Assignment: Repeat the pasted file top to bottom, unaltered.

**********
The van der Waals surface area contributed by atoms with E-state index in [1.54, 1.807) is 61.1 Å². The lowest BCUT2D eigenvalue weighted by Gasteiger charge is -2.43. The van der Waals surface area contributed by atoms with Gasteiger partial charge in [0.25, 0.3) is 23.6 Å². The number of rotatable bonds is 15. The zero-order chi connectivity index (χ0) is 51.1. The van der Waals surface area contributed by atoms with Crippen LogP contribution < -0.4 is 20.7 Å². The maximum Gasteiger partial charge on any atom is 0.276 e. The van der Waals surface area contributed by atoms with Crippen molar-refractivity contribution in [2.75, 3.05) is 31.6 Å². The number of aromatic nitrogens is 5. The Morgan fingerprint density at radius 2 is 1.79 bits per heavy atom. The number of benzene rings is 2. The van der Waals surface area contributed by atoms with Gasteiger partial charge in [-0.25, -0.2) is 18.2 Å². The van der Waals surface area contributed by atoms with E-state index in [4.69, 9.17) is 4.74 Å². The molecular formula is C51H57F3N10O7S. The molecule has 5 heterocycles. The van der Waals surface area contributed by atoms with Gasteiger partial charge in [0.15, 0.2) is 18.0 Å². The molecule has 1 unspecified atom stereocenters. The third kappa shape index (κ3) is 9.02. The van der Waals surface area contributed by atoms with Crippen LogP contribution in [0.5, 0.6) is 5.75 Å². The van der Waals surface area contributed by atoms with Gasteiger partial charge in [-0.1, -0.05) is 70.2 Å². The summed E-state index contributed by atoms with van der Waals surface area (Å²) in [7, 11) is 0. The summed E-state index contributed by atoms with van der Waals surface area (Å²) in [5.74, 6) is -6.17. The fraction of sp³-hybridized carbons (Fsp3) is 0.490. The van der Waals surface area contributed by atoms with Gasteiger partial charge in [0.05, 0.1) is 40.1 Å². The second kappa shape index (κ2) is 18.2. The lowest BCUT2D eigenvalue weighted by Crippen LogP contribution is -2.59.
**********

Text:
The van der Waals surface area contributed by atoms with E-state index in [1.54, 1.807) is 61.1 Å². The lowest BCUT2D eigenvalue weighted by Gasteiger charge is -2.43. The van der Waals surface area contributed by atoms with Gasteiger partial charge in [0.25, 0.3) is 23.6 Å². The number of rotatable bonds is 15. The zero-order chi connectivity index (χ0) is 51.1. The van der Waals surface area contributed by atoms with Crippen LogP contribution < -0.4 is 20.7 Å². The maximum Gasteiger partial charge on any atom is 0.276 e. The van der Waals surface area contributed by atoms with Crippen molar-refractivity contribution in [2.75, 3.05) is 31.6 Å². The number of aromatic nitrogens is 5. The Morgan fingerprint density at radius 2 is 1.79 bits per heavy atom. The number of benzene rings is 2. The van der Waals surface area contributed by atoms with Gasteiger partial charge in [-0.25, -0.2) is 18.2 Å². The van der Waals surface area contributed by atoms with E-state index in [4.69, 9.17) is 4.74 Å². The molecular formula is C51H57F3N10O7S. The molecule has 5 heterocycles. The van der Waals surface area contributed by atoms with Gasteiger partial charge in [0.15, 0.2) is 18.0 Å². The molecule has 1 unspecified atom stereocenters. The third kappa shape index (κ3) is 9.02. The van der Waals surface area contributed by atoms with Crippen LogP contribution in [0.5, 0.6) is 5.75 Å². The van der Waals surface area contributed by atoms with Gasteiger partial charge in [-0.1, -0.05) is 70.2 Å². The summed E-state index contributed by atoms with van der Waals surface area (Å²) in [7, 11) is 0. The summed E-state index contributed by atoms with van der Waals surface area (Å²) in [5.74, 6) is -6.17. The fraction of sp³-hybridized carbons (Fsp3) is 0.490. The van der Waals surface area contributed by atoms with Gasteiger partial charge in [0.05, 0.1) is 40.1 Å². The second kappa shape index (κ2) is 18.2. The lowest BCUT2D eigenvalue weighted by Crippen LogP contribution is -2.59.